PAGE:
Early in our training, I noticed there was, at times, what I would describe as a selfish intensity to Mark. It wasn’t a bad thing, to be clear, but he was so narrowly focused on the tallest mountain in the world and what it was going to take to reach the summit. He would rarely wait if someone was lagging on a hike, had little concern for anything or anyone who didn’t support his goal, and was completely obsessed with his journey. We have climbed Idaho’s Bald Mountain hundreds of times over the years. But I don’t know if he ever learned the mountain and enjoyed its views. He was so fixated on getting to the top that he rarely looked up to enjoy the climb.
There was a definite change in Mark when he became involved with Higher Ground, a non-profit that works primarily with adaptive athletes and military veterans, providing recreation, therapy and continued support to give people of all abilities a better life. I remember telling him, “I see you now as a guy who’s lifting others up as you climb.” It was powerful to watch. He began to draw strength from Emilia, and through supporting charities like the Epilepsy Foundation and Higher Ground. Mark realized he had a platform, as a former NFL player who was climbing the Seven Summits, to bring attention and awareness to worthy causes that helped others overcome their own hardships and reach their potential.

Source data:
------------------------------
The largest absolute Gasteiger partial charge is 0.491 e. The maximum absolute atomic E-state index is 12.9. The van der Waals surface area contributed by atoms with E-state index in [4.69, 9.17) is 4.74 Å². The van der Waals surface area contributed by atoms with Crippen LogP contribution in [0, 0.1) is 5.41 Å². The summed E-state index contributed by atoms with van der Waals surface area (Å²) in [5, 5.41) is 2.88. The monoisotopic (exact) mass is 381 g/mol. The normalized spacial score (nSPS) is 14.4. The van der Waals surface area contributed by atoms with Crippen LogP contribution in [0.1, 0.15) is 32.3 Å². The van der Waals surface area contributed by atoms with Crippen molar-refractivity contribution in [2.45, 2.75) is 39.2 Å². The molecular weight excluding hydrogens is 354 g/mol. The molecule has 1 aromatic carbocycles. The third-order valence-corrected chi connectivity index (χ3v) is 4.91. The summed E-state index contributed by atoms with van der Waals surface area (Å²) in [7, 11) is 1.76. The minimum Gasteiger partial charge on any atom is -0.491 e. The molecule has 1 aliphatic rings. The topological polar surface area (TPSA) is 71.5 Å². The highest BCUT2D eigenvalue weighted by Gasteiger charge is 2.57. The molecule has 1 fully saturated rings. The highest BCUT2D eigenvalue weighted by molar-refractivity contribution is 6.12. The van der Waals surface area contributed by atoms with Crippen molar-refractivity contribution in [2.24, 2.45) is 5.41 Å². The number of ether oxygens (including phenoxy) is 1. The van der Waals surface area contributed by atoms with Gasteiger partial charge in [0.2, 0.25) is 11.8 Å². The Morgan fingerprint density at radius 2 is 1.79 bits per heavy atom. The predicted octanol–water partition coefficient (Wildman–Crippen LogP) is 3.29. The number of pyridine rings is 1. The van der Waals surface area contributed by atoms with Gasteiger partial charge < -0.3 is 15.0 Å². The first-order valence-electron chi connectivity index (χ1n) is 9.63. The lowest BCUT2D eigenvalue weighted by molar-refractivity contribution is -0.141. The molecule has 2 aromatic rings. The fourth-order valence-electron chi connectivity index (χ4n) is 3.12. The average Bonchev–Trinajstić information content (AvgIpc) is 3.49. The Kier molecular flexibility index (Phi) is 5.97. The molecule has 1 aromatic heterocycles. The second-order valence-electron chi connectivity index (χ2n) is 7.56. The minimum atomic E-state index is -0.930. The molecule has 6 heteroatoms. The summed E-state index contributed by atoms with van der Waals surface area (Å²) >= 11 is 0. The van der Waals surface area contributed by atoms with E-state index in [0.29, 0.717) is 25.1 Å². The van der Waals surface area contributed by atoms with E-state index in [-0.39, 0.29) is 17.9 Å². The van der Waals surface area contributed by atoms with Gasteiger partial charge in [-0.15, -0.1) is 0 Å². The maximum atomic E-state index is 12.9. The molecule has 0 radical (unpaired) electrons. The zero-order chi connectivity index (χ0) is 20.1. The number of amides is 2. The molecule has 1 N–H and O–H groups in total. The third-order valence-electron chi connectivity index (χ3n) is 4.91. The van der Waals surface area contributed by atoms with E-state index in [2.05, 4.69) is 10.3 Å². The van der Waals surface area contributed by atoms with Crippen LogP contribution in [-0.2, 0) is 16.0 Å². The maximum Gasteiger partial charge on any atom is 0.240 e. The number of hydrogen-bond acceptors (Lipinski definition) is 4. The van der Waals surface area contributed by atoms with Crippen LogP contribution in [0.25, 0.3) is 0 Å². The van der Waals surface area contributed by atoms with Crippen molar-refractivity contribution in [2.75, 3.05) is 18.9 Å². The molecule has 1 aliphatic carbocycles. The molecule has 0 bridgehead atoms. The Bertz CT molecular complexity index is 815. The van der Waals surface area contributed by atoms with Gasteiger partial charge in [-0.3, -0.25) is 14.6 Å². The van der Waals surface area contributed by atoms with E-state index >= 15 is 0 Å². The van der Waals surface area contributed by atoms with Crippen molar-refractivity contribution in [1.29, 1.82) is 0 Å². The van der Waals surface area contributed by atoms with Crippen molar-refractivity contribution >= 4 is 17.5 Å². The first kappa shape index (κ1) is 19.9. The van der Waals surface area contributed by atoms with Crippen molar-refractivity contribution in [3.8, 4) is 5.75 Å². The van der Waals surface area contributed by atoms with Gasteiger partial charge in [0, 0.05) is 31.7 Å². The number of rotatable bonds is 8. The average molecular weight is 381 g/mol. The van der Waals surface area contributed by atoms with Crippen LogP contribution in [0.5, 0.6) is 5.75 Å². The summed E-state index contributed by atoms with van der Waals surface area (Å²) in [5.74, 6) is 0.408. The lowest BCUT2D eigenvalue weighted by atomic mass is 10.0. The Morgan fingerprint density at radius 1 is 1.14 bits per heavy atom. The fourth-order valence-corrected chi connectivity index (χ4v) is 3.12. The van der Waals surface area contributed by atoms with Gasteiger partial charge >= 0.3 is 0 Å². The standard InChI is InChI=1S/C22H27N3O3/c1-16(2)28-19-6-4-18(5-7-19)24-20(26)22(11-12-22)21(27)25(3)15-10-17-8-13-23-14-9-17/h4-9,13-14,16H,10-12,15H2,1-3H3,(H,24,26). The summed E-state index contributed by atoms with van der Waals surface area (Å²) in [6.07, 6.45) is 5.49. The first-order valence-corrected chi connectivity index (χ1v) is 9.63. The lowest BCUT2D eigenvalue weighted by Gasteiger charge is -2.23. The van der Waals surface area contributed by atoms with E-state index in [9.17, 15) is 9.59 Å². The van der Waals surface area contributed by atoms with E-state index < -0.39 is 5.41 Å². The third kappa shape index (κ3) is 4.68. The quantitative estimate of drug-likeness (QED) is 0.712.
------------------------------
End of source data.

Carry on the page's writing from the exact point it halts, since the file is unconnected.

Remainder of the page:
Mark conquered the first of the Seven Summits (Mount Kilimanjaro) in 2013, and though I was coaching at UCLA then, I tracked his minute-by-minute progress. We were able to send text messages back and forth during that and his other monumental climbs thanks to his Garmin watch — and I’ve kept most of them.
I was physically next to him during the two years of training for Everest and had thought of joining him on his trek into base camp in a role of support. And while I wasn’t able to join him on the May climb — it was scheduled during my son’s senior-year lacrosse season, and I wasn’t going to miss that for anything — I was able to communicate with Mark and track his progress on an app. At one point, while Mark was making his way to the summit on his final push, I was out to dinner with a group of people, and I had my cell phone out on the table, checking it constantly and paying no attention to the conversation being had right in front of me. I noticed on the app that Mark stopped for a while at the famed Hillary Step, a 39-foot, near-vertical rock face near the summit. I knew he was close, but I also knew he was battling extreme fatigue, including an eye injury, and the elements at 28,839 feet above sea level. I was still certain that Mark would accomplish his goal, knowing he was was physically, mentally and emotionally prepared for the adversity he was facing, and he did. On May 23, 2021, Mark made it to the summit.